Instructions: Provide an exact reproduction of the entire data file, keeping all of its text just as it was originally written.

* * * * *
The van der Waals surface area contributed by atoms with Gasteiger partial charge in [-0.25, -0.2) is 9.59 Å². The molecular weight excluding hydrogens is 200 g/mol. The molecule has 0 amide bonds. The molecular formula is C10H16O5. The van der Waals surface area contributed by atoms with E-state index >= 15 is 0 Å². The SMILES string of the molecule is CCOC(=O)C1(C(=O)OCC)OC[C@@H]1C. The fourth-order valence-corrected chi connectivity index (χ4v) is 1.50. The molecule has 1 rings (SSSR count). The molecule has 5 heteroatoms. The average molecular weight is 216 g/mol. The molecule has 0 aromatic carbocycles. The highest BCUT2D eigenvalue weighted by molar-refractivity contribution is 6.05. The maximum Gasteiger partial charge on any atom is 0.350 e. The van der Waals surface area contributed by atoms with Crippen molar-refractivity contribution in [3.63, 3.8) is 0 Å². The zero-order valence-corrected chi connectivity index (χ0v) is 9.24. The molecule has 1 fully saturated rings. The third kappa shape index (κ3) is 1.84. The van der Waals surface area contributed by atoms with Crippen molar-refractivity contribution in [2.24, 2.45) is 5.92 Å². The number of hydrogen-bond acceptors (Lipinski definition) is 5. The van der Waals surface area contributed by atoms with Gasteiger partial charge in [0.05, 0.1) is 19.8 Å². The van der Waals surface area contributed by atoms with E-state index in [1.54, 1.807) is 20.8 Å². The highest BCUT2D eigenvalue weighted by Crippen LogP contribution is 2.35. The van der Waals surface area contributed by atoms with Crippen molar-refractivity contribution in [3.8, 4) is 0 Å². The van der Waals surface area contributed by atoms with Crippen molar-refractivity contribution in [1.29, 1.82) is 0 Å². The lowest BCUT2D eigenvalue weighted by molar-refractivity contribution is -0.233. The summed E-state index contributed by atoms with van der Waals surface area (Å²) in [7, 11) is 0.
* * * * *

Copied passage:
The van der Waals surface area contributed by atoms with Gasteiger partial charge in [-0.25, -0.2) is 9.59 Å². The molecular weight excluding hydrogens is 200 g/mol. The molecule has 0 amide bonds. The molecular formula is C10H16O5. The van der Waals surface area contributed by atoms with E-state index >= 15 is 0 Å². The SMILES string of the molecule is CCOC(=O)C1(C(=O)OCC)OC[C@@H]1C. The fourth-order valence-corrected chi connectivity index (χ4v) is 1.50. The molecule has 1 rings (SSSR count). The molecule has 5 heteroatoms. The average molecular weight is 216 g/mol. The molecule has 0 aromatic carbocycles. The highest BCUT2D eigenvalue weighted by molar-refractivity contribution is 6.05. The maximum Gasteiger partial charge on any atom is 0.350 e. The van der Waals surface area contributed by atoms with Crippen molar-refractivity contribution in [3.63, 3.8) is 0 Å². The zero-order valence-corrected chi connectivity index (χ0v) is 9.24. The molecule has 1 fully saturated rings. The third kappa shape index (κ3) is 1.84. The van der Waals surface area contributed by atoms with Crippen molar-refractivity contribution in [2.24, 2.45) is 5.92 Å². The number of hydrogen-bond acceptors (Lipinski definition) is 5. The van der Waals surface area contributed by atoms with Gasteiger partial charge in [0.05, 0.1) is 19.8 Å². The van der Waals surface area contributed by atoms with E-state index in [1.54, 1.807) is 20.8 Å². The highest BCUT2D eigenvalue weighted by Crippen LogP contribution is 2.35. The van der Waals surface area contributed by atoms with Crippen molar-refractivity contribution in [3.8, 4) is 0 Å². The van der Waals surface area contributed by atoms with Crippen molar-refractivity contribution in [1.29, 1.82) is 0 Å². The lowest BCUT2D eigenvalue weighted by molar-refractivity contribution is -0.233. The summed E-state index contributed by atoms with van der Waals surface area (Å²) in [7, 11) is 0.